There is no better instrument than the ballot box to decide “who is to govern” if we care about popular legitimacy. No one can question the mandate given by the people through a free and fair election to a political party, irrespective of its ideology, identity and program.
While the Arab Spring is introducing “people power” into the authoritarian political realms of the Middle East, Turkey held another general election on June 12, which presented the people with an opportunity to remove the AK Party that had been in power for nine years. But the people of Turkey opted for yet another term in office for the AK Party. As expected, the party won a landslide victory, capturing 327 seats out of 550, a very comfortable majority in the parliament. What was astonishing was the ability of the AK Party to increase its votes to 50 percent of the total after almost a decade in government.
For the first time in the history of Turkish democracy, a political party has won three consecutive elections by increasing its share of the vote. This is a phenomenal success that has to be studied by political scientists. What Turkey may be witnessing is the emergence of a “dominant party system,” an argument which is thoroughly examined in this issue of Insight Turkey by Professor Ali Çarkoğlu of the Koç University.
Prior to the rise of the AK Party Turkish politics used to be marked by fragmentation and the volatility of voters. It suffices to remember that from 1987 to 2002 five general elections took place, and a different political party won each election. In those days, to have a 30 percent vote share for a single party was like a miracle, and there was no political party that won a consecutive term, indicating the fluctuating choices of the people for political parties. Whatever the people might have found in the AK Party since 2002, they have continuously voted for it.
The magic, I think, is that the AK Party appears to have stood for change and stability at the same time. While change means new opportunities, stability guaranties holding onto what is already at hand. The AK Party manages to cut across the diverging expectations of the people who come from all different ideological and ethnic backgrounds. Among its voters are the poor and the rich, Turks and the Kurds, the Islamists as well as the liberals. What is common to them all is that they see the AK Party as a ladder that will take them up in terms of economic, social and political status. That is to say, the AK Party functions as an agent of social mobilization for those who strive for it.
Yet this is not the whole story: The democratic performance of the ruling party is also important for attracting voters. People who vote for the AK Party are mainly conservative, patriotic and democratic with a “center right” political leaning. They demand services and wish to have better living conditions, but they also want greater democracy, civilian control of the military and the non-interference of the state in their private affairs, including what they believe in.
For these people, the AK Party has meant the taming of the Jacobin-Kemalist state and keeping its institutions and ideology under control. Thus the AK Party, for them, stands for expanding the realm of freedom, freedom of entrepreneurship as well as freedom of religion, association and expression.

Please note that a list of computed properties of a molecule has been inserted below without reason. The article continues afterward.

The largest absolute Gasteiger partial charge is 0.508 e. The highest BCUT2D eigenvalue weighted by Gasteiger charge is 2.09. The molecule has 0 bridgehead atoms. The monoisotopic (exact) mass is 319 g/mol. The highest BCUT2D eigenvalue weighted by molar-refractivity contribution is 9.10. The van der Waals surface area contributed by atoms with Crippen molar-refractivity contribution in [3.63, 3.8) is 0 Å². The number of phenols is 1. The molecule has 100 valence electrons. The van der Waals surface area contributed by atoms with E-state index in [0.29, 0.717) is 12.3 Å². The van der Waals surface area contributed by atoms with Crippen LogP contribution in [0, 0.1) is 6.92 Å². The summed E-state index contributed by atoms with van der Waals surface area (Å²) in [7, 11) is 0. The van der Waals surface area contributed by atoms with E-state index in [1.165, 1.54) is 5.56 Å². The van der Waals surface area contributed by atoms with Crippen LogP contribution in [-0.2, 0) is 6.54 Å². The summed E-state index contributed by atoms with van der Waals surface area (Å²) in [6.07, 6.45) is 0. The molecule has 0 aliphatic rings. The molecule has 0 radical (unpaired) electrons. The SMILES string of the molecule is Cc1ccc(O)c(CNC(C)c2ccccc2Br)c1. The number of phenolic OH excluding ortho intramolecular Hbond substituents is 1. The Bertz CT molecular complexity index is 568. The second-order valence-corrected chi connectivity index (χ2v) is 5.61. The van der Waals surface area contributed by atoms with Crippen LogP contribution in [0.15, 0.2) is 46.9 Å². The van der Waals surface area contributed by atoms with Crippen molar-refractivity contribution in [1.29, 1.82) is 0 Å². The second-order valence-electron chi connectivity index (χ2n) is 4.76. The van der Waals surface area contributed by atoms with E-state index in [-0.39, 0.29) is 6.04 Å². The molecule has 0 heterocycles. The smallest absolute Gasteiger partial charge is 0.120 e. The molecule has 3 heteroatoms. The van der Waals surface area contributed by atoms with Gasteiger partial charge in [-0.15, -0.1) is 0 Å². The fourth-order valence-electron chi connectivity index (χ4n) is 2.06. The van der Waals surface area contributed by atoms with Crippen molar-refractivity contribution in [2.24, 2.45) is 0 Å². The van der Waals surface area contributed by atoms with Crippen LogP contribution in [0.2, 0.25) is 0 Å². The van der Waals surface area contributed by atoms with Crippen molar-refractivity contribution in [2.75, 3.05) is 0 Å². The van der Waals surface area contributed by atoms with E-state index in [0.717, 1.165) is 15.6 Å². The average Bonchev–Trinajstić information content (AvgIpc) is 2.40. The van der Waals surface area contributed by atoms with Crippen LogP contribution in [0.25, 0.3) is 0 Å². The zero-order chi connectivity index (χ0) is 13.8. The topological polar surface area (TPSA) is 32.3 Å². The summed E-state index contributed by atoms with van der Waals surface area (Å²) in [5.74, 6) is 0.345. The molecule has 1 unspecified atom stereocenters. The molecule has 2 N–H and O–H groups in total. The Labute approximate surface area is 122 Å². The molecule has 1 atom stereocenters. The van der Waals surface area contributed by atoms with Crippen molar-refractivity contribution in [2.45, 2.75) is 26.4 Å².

The election results also mean that the Republican People’s Party (CHP), the main opposition party, has lost once again. In fact it has never won an election in the entire history of free elections to form a single-party government in this country. As a party originally conceived as an instrument of the state to “enlighten” the masses under authoritarian rule, the CHP finds it hard to compete with other political parties in a competitive democracy. Irrespective of the rhetoric of change, Kemalism still haunts the CHP, which remains a party of a minority that is composed of staunch secularists, Kemalists and the old elite in bureaucracy and business.
The CHP appears as the party of the “old Turkey,” and as such it is unable to win elections in the “new Turkey” where the official ideology is dead, and the institutions that would impose it on society have lost their power in the process of democratization. More importantly, in the “new Turkey” people are increasingly celebrating their differences, be they ethnic, religious or ideological, as opposed to the homogenized vision of the nation defined by Kemalism. And authoritarian politics, the command economy and a disciplined society, the core of Kemalism, enjoys neither ideological nor popular support in the “new Turkey.”
However, to build a post-Kemalist Turkey with a consolidated democratic regime two major challenges remain: to solve the Kurdish question and to make a new, liberal, democratic and pluralistic constitution. These are the top two issues expected to be tackled by Turkey’s newly elected parliament.
While Turkey has been pre-occupied with the election at home, the winds of change continue to blow in the Middle East. This issue of Insight Turkey, in addition to introducing an intriguing debate on “Neo-Ottomanism in the Balkans,” examines the responses of the United States, Russia and the European Union to the Arab Spring, and assesses the potential of the Syrian opposition to deliver a change in their country.